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Article
February 1985

Long-term Results of the Blom-Singer Speech Rehabilitation Procedure

Author Affiliations

From the Department of Otolaryngology and Maxillofacial Surgery, University of Arkansas for Medical Sciences (Dr Wetmore and Ms Wesson); and the Veterans Administration Medical Center (Dr Wetmore and Mss Krueger and Blessing), Little Rock, Ark.

Arch Otolaryngol. 1985;111(2):106-109. doi:10.1001/archotol.1985.00800040070009
Abstract

• We report a 64% long-term success rate in our series of 66 patients who have undergone the tracheoesophageal puncture (TEP) procedure with follow-up ranging from one to 3½ years. Poor motivation and compliance were the most common factors noted in patients who failed to obtain or maintain tracheoesophageal speech. Other problems causing failure were technical problems relating to the TEP and medical problems. The success rate in the last 24 cases of our series has improved to 83%. The "collared" prosthesis, more careful patient selection, and emphasis on a team approach seem to be important factors for the higher success rate. The Blom-Singer TEP procedure is a safe, simple, and effective means of alaryngeal communication for selected patients.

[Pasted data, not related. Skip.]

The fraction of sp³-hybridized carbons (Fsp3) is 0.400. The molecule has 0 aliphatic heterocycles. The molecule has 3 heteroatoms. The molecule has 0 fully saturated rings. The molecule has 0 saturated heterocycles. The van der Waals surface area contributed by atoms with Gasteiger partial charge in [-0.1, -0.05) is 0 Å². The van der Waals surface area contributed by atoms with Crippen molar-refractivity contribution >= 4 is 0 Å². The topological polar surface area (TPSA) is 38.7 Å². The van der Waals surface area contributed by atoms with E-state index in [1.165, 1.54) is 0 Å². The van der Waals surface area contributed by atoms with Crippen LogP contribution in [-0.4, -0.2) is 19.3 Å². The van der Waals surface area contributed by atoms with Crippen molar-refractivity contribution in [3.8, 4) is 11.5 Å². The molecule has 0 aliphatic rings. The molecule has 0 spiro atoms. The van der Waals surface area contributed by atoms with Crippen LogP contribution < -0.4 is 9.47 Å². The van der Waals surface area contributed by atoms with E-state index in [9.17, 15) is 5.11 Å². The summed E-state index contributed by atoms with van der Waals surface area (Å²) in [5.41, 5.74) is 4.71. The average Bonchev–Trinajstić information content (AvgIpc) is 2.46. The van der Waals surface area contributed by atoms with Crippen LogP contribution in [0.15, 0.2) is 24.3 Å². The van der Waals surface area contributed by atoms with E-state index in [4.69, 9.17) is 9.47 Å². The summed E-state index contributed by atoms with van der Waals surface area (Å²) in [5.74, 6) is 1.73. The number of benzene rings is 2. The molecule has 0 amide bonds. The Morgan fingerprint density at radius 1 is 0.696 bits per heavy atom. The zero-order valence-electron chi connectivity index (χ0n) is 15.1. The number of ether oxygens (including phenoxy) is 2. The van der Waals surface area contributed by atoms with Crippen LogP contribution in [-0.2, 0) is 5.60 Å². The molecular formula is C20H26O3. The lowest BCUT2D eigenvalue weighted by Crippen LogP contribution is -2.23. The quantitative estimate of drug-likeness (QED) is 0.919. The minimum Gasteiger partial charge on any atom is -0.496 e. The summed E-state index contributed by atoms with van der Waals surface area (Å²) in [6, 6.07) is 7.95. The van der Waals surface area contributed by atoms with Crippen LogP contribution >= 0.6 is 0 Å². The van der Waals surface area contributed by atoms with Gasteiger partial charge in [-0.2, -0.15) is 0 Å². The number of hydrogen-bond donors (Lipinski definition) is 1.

(Arch Otolaryngol 1985;111:106-109)

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